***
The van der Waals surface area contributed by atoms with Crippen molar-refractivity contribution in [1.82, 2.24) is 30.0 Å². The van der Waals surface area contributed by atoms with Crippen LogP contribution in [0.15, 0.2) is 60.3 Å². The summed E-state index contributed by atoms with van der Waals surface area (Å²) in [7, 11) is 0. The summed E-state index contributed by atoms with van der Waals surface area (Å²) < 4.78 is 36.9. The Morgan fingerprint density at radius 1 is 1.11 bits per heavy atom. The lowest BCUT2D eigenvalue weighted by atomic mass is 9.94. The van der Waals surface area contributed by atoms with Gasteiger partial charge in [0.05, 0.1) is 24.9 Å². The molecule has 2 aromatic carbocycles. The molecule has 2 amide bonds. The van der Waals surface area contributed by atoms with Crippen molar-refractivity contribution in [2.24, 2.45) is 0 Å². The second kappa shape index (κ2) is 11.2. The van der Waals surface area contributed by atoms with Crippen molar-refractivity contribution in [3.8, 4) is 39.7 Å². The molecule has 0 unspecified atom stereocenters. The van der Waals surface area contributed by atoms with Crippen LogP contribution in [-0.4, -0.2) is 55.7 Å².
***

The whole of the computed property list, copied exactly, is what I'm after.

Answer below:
The van der Waals surface area contributed by atoms with Crippen molar-refractivity contribution in [1.82, 2.24) is 30.0 Å². The van der Waals surface area contributed by atoms with Crippen LogP contribution in [0.15, 0.2) is 60.3 Å². The summed E-state index contributed by atoms with van der Waals surface area (Å²) in [7, 11) is 0. The summed E-state index contributed by atoms with van der Waals surface area (Å²) < 4.78 is 36.9. The Morgan fingerprint density at radius 1 is 1.11 bits per heavy atom. The lowest BCUT2D eigenvalue weighted by atomic mass is 9.94. The van der Waals surface area contributed by atoms with Gasteiger partial charge in [0.05, 0.1) is 24.9 Å². The molecule has 2 aromatic carbocycles. The molecule has 2 amide bonds. The van der Waals surface area contributed by atoms with Crippen molar-refractivity contribution in [2.24, 2.45) is 0 Å². The second kappa shape index (κ2) is 11.2. The van der Waals surface area contributed by atoms with Crippen molar-refractivity contribution in [3.8, 4) is 39.7 Å². The molecule has 0 unspecified atom stereocenters. The van der Waals surface area contributed by atoms with Crippen LogP contribution in [-0.4, -0.2) is 55.7 Å².